BY EDWIN E. VINEYARD
A topic like “Irritating TV Commercials” certainly conjures up a lot of images in our heads. We think of those advertisements for remedies for hemorrhoid ailments, feminine hygiene, and erectile dysfunction to which we are repeatedly and unwillingly exposed, sometimes indelicately. But there are others that are irritating, yet bring a smile almost daily.
Those that may provoke a smile are some of those informative health information spots, and especially the scintillating lady doctor who enthusiastically and graphically describes symptoms and cures for various intimate and private diseases. These are placed during the noon newscast, of course. The incongruity of having lunch while watching and listening to these graphic descriptions and frank advice overwhelms one’s wry sense of humor.
There are many others, not so funny, which we might cite. Those repetitive and crazy car commercials are irritating. Some dramatizations become old rather quickly. The medicine ads with their required listings of side effects are bad, but become worse when we realize that sick people are paying for them. And, this brings us toward the point of this presentation. We are paying for most of those commercials that irritate us.
Somehow it is especially irritating to listen to commercials for which we are paying by taxes, fees, and charges.
Have you looked at your telephone bill lately? There are fees and charges there for all kinds of things. Some of these have to do with underserved population groups, emergency calling, rural services, poverty groups, and the like. We see television commercials time after time with companies advertising their offerings of telephone service, long distance, and all the works for something like $2. These are openly targeted for people who are on food stamps, school lunch aid, or other similar programs.
When we ask ourselves who is paying for those cheap services, we realize that we are. Not only are we paying for those cheap services, but for thousands of dollars in advertising to sell the cheapie package to poor people. Don’t forget company profits to manage and operate them. Perhaps we don’t mind assisting with just plain vanilla, basic services for the poor, but we do mind the silver-plating and all of the paid advertising to sell a give-away program.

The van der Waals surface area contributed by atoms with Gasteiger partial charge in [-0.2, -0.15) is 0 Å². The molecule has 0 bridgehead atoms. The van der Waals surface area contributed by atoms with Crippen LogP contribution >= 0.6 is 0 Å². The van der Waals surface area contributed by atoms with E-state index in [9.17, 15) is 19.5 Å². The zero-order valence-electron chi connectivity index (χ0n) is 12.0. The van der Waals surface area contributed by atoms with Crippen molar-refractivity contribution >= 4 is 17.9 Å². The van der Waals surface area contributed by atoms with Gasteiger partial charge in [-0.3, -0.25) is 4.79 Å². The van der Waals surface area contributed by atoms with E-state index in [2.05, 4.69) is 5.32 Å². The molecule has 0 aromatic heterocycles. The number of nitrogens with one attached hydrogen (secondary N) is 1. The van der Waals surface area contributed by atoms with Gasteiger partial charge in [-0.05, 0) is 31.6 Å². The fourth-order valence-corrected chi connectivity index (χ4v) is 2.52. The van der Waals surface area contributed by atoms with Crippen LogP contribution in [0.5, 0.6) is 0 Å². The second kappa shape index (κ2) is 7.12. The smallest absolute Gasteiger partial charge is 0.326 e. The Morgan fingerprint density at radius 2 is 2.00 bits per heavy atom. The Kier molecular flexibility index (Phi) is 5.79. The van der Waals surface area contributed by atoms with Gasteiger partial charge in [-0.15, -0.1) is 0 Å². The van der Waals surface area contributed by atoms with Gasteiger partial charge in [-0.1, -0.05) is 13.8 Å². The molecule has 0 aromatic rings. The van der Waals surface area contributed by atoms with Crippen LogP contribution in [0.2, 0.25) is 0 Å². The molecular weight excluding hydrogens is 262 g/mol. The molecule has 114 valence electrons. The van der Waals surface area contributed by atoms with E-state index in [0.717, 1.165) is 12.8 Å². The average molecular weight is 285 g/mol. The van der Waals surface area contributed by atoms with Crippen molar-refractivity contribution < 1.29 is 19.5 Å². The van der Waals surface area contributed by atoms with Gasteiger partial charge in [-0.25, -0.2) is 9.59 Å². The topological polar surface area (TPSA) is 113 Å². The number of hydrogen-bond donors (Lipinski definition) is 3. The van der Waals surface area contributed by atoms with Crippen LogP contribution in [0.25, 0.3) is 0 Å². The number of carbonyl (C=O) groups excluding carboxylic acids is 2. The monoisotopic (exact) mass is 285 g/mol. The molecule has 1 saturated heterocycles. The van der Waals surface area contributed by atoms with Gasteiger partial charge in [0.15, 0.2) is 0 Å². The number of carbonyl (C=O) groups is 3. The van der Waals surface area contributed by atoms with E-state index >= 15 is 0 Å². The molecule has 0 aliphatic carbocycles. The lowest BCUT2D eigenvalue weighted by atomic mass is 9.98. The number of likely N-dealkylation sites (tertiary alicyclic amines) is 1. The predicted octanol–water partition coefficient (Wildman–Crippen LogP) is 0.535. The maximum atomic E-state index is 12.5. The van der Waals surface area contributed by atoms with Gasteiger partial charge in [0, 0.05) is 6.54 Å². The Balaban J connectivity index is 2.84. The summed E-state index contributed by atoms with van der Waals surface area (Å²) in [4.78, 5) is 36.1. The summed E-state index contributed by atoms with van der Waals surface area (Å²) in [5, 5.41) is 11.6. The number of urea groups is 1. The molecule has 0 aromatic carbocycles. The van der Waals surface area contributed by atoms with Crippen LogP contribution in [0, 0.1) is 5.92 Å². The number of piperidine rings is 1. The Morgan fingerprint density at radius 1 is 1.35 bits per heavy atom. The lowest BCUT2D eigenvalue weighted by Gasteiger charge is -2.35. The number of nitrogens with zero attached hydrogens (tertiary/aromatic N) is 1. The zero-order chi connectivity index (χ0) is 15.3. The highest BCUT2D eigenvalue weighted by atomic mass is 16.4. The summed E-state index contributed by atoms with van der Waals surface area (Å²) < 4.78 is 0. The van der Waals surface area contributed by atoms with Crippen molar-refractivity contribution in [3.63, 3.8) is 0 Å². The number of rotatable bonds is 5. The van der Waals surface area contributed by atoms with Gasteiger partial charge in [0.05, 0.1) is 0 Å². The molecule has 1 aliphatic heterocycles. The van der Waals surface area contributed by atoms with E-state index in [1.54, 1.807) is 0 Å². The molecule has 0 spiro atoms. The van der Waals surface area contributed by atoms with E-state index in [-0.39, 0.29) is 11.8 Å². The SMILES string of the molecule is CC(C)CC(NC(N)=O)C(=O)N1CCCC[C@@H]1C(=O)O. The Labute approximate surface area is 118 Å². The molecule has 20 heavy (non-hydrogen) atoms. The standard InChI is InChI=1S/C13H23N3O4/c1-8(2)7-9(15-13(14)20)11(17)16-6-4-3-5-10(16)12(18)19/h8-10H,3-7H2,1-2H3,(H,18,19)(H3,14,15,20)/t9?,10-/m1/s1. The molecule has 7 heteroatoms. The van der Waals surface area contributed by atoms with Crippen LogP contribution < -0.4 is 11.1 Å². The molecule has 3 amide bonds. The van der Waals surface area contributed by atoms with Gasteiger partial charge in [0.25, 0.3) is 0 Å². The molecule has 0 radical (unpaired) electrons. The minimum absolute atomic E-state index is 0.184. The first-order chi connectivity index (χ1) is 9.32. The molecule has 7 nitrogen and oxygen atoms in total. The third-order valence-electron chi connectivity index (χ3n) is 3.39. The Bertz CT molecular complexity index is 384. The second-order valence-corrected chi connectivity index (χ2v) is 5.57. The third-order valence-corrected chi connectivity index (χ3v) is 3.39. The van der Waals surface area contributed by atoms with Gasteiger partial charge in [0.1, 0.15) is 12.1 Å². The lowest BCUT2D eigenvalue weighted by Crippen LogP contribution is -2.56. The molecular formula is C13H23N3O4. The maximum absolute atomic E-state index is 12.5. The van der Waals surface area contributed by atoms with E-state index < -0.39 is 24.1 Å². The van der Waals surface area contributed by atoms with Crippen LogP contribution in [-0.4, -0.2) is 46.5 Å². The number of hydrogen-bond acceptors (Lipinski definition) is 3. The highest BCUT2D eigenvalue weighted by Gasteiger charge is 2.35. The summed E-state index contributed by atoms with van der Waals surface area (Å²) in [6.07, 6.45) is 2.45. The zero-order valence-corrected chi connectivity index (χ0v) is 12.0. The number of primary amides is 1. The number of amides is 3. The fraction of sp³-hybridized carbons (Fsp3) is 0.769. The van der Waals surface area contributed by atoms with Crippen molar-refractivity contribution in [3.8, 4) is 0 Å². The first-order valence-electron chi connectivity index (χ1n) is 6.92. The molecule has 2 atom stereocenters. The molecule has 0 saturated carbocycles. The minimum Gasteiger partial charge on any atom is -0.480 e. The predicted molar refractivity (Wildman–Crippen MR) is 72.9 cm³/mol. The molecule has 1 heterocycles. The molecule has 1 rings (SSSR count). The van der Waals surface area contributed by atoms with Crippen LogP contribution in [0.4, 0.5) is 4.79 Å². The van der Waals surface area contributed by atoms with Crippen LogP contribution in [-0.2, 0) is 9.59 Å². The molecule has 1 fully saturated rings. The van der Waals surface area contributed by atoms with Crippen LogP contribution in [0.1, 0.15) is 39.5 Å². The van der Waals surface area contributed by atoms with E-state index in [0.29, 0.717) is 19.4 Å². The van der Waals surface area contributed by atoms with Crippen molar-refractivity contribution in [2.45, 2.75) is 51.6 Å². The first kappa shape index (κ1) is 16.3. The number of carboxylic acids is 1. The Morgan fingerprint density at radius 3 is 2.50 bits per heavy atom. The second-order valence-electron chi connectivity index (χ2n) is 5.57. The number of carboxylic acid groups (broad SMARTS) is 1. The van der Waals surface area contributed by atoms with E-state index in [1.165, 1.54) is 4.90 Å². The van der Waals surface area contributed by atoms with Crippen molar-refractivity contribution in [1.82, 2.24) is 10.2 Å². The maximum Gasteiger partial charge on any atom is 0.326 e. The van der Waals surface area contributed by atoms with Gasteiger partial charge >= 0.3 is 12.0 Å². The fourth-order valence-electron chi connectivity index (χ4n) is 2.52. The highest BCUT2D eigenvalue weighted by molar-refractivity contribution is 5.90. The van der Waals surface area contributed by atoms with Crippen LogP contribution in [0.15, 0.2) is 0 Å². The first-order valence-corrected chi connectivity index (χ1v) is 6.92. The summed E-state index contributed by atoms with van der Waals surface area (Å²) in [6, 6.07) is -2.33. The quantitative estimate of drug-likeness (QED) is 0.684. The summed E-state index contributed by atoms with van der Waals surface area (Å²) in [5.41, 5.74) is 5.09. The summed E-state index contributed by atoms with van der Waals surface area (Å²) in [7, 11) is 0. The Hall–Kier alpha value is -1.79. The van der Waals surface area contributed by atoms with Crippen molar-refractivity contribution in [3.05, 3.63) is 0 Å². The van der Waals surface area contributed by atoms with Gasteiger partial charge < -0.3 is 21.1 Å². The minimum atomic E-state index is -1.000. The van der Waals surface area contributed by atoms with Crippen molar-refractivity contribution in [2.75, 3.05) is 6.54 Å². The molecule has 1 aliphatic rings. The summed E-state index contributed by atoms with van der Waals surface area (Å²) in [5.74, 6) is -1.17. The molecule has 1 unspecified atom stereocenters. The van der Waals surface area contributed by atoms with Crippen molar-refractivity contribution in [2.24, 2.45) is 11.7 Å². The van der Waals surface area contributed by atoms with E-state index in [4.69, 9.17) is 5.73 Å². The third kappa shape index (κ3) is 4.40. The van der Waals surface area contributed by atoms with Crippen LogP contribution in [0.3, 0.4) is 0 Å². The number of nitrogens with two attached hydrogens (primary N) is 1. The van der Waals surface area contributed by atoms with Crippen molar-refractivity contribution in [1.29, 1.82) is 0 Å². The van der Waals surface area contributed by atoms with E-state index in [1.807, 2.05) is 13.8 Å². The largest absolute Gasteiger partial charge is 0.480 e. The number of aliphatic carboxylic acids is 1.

As a Medicare premium payer and concerned citizen, one tends to be bothered with all the advertising of motorized wheel chairs for the elderly “at little or no expense to you.” OK, most of us are in favor of enabling the elderly poor and the disabled with personal mobility problems, but this selling of our charity with expensive advertising and for profit by these companies is more than we can be expected to like.
All those advertisements inviting us to sue somebody are aggravating. Especially so, are those which appear to sell the idea of being aggrieved at some party or industry, such as nursing homes or pharmaceuticals. While one may believe in legitimate lawsuits for tort damages, it seems that many of these are selling the notion of being a victim. Some of these are class action lawsuits looking for people who will say that they have used a product five or 10 years earlier. These just go too far.
Now, we come to a point about which there may be differences among us. But it is also bothering to some of us to see the paid TV advertising from our state insurance department advertising a give-away of state dollars to small businesses to help them to provide health insurance to employees at cheapo rates. This saves businesses bunches of money at our expense. Of course, the same people who voted this plan into law, and those who participate in it, are the very same ones who fight tooth and toe-nail against any national program for group health care.
Advertising the state tax give-away on electric golf carts was irritating. Fortunately, the courts set that straight, but only after a lot of people bought these with the idea they would be practically free at the expense of deeper state budget cuts.
There are a lot of individuals, businesses, and industries out here in the state enjoying huge tax breaks by taking away school books out of the hands of kids, medicine away from a mentally ill, homeless man, or food from the tables of elderly poor. This is terribly irritating, but at least they are not advertising those tax give-away gimmicks on TV with our money.
– Dr. Edwin E. Vineyard, AKA The Militant Moderate, lives in Enid, OK and is a regular contributor to The Oklahoma Observer